(instagram)Carrots harvested from my garden (c)2011 LaDomestique

This past week at La Domestique we celebrated a big carrot harvest from my Colorado community garden plot. The beautiful flavor of a fresh, sweet summer carrot is often in the shadow of the more popular tomatoes and zucchini. Cook in the moment and take the opportunity to enjoy carrots at their very best right now.

In case you missed anything, I’ve got a recap for you!

Monday:  Announcing carrots as the ingredient of the week on videocast.

Tuesday:  10 Ways Tuesday! Creative ways to cook with carrots during summer.

Wednesday:  Cook in the moment with a recipe for Carrot Soup with Moroccan Seasoning, Ginger, Oregano & Lime.

Thursday:  The story behind carrots: growing, buying, storing, cooking and flavor pairing.

Friday:  Making pickled carrots for the Vietnamese sandwich, bánh-mì.

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Pickled Carrots with a Vietnamese Sandwich

Let’s wrap up carrot week with a quick pickle and a flavorful sandwich that’s sure to shake up your packed lunch routine. As I searched for fun ways to use an abundance of carrots from my garden, I was inspired by a recipe for Do Chua found in the cookbook, Canning for a New Generation, by Liana Krissoff. She describes do chua as “probably the most common quick pickle on the Vietnamese table.” A quick pickle is one that’s not processed for long term preserving, and so the jar must be kept refrigerated and used up in a shorter time before it goes bad. Do Chua is carrot and Daikon radish pickled in salt, sugar, and distilled white vinegar. Liana Krissoff writes that the Vietnamese use  do chua as a dipping sauce (a small bowl where a few of the vegetables float in the brine), eaten as a side dish, and it’s a traditional ingredient in the famous bánh-mì sandwich.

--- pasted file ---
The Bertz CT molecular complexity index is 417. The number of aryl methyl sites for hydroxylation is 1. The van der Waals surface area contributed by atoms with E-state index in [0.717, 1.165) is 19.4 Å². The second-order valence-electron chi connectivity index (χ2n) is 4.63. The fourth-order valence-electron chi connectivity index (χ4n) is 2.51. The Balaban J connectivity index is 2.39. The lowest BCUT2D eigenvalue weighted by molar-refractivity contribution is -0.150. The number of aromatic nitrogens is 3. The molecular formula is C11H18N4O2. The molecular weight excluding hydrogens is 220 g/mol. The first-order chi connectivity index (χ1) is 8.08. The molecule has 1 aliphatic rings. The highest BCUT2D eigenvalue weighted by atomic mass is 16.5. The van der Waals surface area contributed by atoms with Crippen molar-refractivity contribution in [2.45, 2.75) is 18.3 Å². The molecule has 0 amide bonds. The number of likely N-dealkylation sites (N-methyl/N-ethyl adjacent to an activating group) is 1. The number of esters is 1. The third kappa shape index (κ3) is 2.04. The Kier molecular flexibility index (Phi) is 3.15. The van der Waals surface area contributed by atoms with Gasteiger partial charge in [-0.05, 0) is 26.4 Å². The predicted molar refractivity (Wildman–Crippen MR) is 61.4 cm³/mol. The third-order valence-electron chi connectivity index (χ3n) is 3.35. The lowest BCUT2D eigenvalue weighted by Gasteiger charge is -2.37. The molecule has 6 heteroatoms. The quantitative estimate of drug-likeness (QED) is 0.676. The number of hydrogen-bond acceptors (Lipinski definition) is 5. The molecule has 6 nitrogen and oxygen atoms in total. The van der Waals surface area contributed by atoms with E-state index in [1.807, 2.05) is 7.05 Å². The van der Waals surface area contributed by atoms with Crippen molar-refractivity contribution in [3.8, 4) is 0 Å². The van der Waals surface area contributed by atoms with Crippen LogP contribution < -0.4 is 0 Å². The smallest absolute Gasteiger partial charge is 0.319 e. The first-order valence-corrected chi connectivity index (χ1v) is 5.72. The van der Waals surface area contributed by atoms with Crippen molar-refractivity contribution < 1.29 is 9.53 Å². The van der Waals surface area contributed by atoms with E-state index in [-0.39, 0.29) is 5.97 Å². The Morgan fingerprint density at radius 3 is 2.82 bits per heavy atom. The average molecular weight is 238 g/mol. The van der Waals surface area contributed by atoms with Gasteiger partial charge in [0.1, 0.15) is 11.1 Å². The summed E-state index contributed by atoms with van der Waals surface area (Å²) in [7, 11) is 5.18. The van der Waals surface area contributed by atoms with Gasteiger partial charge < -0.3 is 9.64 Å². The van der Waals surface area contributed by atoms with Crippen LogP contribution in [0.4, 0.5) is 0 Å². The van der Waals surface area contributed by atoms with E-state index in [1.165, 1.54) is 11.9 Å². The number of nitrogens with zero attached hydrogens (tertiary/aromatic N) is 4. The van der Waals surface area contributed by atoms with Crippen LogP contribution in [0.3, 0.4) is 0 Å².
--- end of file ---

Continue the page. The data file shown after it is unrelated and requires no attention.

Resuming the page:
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Storyboard: Carrots

Carrot StoryBoard (c)2011 LaDomestique.com

Growing Carrots

This is my first year growing vegetables in a community garden plot and I’ve really enjoyed cultivating carrots. My 10×20 foot plot is separated into 3 mini-plots, one of which I devoted to carrots and beets this spring. I grew multicolored varieties ranging from orange to yellow to purple and they are all tasty! As a first time gardener, I was surprised at how difficult it was to pull the mature carrot from the ground. Pretty much a two person job. After many failed tries where I yanked on the carrot top with all my strength and flew 10 feet across the garden, I sought help from a strong neighbor. He had a smart method which involved him shoving a pitch fork into the ground at an angle to force the carrots upwards while I pulled. We had the whole bed harvested in no time at all. As I pulled the carrots from the ground I was completely overwhelmed by their aroma- so fresh, green, and earthy. Once you’ve experienced this scent, you’ll truly understand the allure of the Apiaceae family of vegetables.